Thursday, May 3, 2007
There are times in all our lives when we find ourselves stepping back, taking a deep breath, and running into the fire, so to speak.We don't ask ourselves why, we just do it. That is exactly what cancer does to not only to your life (the one with the illness), but also to the lives of those who love you. My parents are a perfect case of this. They moved back home the night before I received my diagnosis. When I say the night before I mean they literally pulled up into our driveway with their packed to the top, U-haul, the night before I went in for my breast biopsy! They couldn't have come back home at a better time.
From that first morning, they jumped in, feet first and never looked back. To give you a better idea about my parents, you have to understand that I am their only child. (When I refer to my sister, I mean that with all my heart. Morgen and I are so close that we refer to one another as sisters.) Through the years my parents have sacrificed everything for me. My parents, Bobby and Patty, have been married for over 38 years now. They are the steadfast, unwavering force that had guided, directed and shaped my life. They are the absolute reason for my outlook on life, for my strength, my hope and my determination to beat this beast!
Through the years, my dads job took us from one home to another. I say home because, even though we were always moving from one house to another, no matter where we were, it was home. So even though we were never anywhere long, we always had a home, not just a house. Don't get me wrong! I am not painting a perfect upbringing. No one has that. My parents weren't perfect, but they loved and love me. I grew up with lots of laughter, humor, and love. I never doubted my place in their lives. I always knew that they would go through hell and high water for me. And so this cancer has shown me that all over again.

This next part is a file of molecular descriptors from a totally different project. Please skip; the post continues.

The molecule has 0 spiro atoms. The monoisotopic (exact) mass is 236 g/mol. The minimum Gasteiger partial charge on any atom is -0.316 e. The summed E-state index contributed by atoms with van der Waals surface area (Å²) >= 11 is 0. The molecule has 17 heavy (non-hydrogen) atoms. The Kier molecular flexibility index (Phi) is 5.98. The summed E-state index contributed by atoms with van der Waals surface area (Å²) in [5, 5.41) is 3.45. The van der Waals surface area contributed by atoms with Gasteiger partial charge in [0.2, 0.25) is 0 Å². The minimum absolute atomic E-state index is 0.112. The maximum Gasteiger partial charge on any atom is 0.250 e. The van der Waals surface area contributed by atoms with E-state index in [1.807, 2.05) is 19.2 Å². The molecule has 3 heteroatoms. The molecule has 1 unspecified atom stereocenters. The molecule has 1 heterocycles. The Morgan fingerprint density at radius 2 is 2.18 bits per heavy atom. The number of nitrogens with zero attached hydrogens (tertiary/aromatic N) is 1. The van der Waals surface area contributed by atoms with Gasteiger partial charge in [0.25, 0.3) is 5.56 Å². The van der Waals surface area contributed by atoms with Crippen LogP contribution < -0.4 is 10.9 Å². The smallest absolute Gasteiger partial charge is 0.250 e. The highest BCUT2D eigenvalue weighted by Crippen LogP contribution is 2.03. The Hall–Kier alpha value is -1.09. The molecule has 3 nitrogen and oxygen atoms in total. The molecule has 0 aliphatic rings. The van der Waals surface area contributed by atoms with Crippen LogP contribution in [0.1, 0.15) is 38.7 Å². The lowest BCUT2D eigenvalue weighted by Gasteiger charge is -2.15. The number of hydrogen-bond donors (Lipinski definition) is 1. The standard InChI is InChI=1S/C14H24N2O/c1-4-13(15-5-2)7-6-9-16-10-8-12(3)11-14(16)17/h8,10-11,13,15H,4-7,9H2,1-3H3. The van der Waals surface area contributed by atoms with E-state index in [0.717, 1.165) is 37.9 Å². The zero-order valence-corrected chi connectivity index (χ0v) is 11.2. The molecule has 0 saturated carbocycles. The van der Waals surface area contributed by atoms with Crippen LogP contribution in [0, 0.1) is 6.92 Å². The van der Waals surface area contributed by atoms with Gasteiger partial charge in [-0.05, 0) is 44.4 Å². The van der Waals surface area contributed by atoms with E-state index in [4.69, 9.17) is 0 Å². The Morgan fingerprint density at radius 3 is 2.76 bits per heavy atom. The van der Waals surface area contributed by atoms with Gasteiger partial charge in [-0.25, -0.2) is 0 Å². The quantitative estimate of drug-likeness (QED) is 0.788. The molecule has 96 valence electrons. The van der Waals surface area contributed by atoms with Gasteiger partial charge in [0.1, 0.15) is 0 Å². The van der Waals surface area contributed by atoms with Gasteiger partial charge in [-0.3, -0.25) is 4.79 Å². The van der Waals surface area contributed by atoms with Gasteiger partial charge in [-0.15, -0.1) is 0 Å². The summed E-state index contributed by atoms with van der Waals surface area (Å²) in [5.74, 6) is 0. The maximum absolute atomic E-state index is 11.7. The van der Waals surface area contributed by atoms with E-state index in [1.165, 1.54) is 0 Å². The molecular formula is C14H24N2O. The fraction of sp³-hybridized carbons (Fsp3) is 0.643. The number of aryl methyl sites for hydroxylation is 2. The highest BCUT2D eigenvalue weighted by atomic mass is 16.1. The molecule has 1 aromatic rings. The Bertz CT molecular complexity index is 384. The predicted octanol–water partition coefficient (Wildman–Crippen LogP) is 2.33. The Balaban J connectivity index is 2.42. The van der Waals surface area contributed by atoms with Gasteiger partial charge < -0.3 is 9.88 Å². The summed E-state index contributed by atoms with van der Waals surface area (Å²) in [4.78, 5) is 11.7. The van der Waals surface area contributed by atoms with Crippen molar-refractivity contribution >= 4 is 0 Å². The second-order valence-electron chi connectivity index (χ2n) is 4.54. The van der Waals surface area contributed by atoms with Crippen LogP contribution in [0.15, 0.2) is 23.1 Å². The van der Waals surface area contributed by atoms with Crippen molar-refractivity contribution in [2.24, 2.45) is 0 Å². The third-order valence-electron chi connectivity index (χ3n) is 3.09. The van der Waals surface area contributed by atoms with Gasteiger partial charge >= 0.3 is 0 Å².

I was sickly as a child, always in the hospital, but this, this cancer, this beast has bee the hardest on them I think. The last 16 months have been exceptionally hard on my parents. I really saw a glimpse of that pain this afternoon as I sat and had lunch with my Mom. I sat there, really looking at my Mom. I saw the pain, the fear, and the worry deep in her eyes and set into her face. I could see the last 16 months all over her and I cried inside. I wondered how I would feel if it were my boys? How I would react. Right then and there, I thought to myself how much it must hurt to watch your baby ill with cancer, wondering if you will out live your child? How would you make it through burying your only child? I saw it all there in black and white on her face. Again I thought to my self how would you not only will cope, but how you will be able to help your grandchildren cope? To watch them grow knowing your child has passed? My heart broke as I sat there. I wanted to cry as I watched her sitting there across from me, the years suddenly appearing on her face. Still, her grace, reached out to me, comforting my hurt, even over her own pain present.